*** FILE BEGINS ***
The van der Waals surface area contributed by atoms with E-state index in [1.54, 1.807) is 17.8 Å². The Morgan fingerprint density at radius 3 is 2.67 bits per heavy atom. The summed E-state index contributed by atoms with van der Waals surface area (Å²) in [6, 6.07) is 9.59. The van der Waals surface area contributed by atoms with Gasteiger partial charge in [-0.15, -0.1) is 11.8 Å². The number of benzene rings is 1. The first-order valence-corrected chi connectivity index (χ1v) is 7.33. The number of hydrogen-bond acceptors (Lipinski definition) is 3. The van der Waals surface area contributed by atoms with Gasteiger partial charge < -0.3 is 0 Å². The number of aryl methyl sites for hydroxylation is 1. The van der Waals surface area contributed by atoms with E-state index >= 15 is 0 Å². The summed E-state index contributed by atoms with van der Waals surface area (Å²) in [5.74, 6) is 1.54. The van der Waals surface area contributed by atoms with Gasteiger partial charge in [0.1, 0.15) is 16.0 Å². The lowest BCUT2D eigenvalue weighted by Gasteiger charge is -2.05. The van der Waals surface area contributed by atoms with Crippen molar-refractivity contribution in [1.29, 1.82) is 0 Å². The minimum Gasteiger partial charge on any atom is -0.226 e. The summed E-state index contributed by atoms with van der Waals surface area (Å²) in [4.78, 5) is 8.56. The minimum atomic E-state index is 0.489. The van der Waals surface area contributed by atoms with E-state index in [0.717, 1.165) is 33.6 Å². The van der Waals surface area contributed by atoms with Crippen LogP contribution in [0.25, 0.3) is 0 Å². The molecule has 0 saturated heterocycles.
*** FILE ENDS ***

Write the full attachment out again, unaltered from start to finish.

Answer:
The van der Waals surface area contributed by atoms with E-state index in [1.54, 1.807) is 17.8 Å². The Morgan fingerprint density at radius 3 is 2.67 bits per heavy atom. The summed E-state index contributed by atoms with van der Waals surface area (Å²) in [6, 6.07) is 9.59. The van der Waals surface area contributed by atoms with Gasteiger partial charge in [-0.15, -0.1) is 11.8 Å². The number of benzene rings is 1. The first-order valence-corrected chi connectivity index (χ1v) is 7.33. The number of hydrogen-bond acceptors (Lipinski definition) is 3. The van der Waals surface area contributed by atoms with Gasteiger partial charge < -0.3 is 0 Å². The number of aryl methyl sites for hydroxylation is 1. The van der Waals surface area contributed by atoms with E-state index >= 15 is 0 Å². The summed E-state index contributed by atoms with van der Waals surface area (Å²) in [5.74, 6) is 1.54. The van der Waals surface area contributed by atoms with Gasteiger partial charge in [0.1, 0.15) is 16.0 Å². The lowest BCUT2D eigenvalue weighted by Gasteiger charge is -2.05. The van der Waals surface area contributed by atoms with Crippen molar-refractivity contribution in [1.29, 1.82) is 0 Å². The minimum Gasteiger partial charge on any atom is -0.226 e. The summed E-state index contributed by atoms with van der Waals surface area (Å²) in [4.78, 5) is 8.56. The minimum atomic E-state index is 0.489. The van der Waals surface area contributed by atoms with E-state index in [0.717, 1.165) is 33.6 Å². The van der Waals surface area contributed by atoms with Crippen LogP contribution in [0.25, 0.3) is 0 Å². The molecule has 0 saturated heterocycles.